Currently, the heavy burden of retrofits is falling on housing providers who have limited capacity and are unable to fully dedicate their efforts to realizing equitable decarbonization. In the future, better support for housing providers, including technical assistance, will be essential to achieving this critical outcome. Not least, tenants will benefit from cleaner buildings, improved indoor air quality, and lower utility costs, demonstrating that these changes are worthwhile for all. 

Arup author biographies

Maggie Messerschmidt is a senior resilience consultant at Arup, whose work focuses on the design and implementation of equitable, sustainable, and adaptive futures. Her skills include participatory strategic planning, systems thinking, and applying environmental science to policy and implementation. She manages a broad range of projects to assess and mitigate climate impacts. She has extensive experience in developing resilient solutions in the built environment to address extreme heat, flooding, and water supply issues.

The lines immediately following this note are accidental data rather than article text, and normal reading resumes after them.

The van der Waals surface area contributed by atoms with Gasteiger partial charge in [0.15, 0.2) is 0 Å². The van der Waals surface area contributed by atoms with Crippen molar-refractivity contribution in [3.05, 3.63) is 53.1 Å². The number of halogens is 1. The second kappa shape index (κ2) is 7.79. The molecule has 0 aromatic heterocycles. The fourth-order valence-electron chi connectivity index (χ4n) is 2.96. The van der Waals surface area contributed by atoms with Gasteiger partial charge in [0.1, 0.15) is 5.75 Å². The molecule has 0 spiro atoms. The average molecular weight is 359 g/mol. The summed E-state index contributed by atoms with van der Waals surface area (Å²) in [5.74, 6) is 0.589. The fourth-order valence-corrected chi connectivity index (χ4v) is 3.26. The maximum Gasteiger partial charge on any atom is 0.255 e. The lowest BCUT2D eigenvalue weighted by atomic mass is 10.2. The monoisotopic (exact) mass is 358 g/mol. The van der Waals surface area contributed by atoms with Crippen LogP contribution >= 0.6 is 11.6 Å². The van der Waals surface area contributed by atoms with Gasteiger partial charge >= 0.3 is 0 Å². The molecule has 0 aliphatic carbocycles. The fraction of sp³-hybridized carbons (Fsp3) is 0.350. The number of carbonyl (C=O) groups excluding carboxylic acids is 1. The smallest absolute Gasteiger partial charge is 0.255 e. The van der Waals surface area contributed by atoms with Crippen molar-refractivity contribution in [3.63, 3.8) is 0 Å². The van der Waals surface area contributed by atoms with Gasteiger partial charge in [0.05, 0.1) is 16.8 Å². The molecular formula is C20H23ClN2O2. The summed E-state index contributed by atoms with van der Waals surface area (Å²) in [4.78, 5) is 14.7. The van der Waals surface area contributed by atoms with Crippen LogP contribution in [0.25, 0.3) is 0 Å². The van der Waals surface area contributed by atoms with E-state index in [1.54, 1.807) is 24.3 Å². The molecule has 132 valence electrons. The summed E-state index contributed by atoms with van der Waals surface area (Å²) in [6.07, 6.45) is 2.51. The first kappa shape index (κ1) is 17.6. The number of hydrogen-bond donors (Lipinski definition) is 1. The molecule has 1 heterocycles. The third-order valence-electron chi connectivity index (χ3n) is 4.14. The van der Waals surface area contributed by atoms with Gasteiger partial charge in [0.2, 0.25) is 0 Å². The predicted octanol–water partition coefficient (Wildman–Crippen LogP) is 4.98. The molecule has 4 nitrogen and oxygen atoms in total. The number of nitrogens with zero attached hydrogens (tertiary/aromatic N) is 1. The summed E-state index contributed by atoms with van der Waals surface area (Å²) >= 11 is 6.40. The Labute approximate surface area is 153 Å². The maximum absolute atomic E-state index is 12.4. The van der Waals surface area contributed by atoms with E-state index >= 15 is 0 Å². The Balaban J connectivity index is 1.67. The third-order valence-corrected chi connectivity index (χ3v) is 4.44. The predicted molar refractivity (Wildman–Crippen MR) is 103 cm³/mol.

Brittany Moffett is a senior resilience engineer based in Arup's Los Angeles office. Her work is a blend of on-the-ground insight—implementing resilience projects—and broader analyses that help inform policy and program design. Moffett’s projects span scales, from unearthing decarbonizing challenges faced by the affordable housing sector to providing technical energy support to individual trusted community resources and transforming them into resilience hubs. 

Geffen Oren is a senior sustainability consultant in Arup’s Los Angeles office. Oren has overseen the integration of sustainability strategies into building scale and masterplan projects. His experience includes performing and managing environmental design, energy analysis, daylight analysis, water conservation studies, and LEED and other sustainability benchmarking systems on project types ranging from laboratory to class A office space and affordable housing. Oren has published a paper on using ASHRAE 90.1-2016 for code compliance and co-taught the introductory sustainable design course Environmental Technology at the New School in New York City in 2019.

Heather Rosenberg is an associate principal and Arup’s Americas resilience discipline leader. An ecologist by training, she brings more than 20 years of experience in leading sustainability and resilience projects across the built environment. Her systemic approach integrates interdisciplinary teams to align technical expertise with stakeholder engagement and a commitment to social equity. Her current work focuses on decarbonization and energy transition through a resilience lens.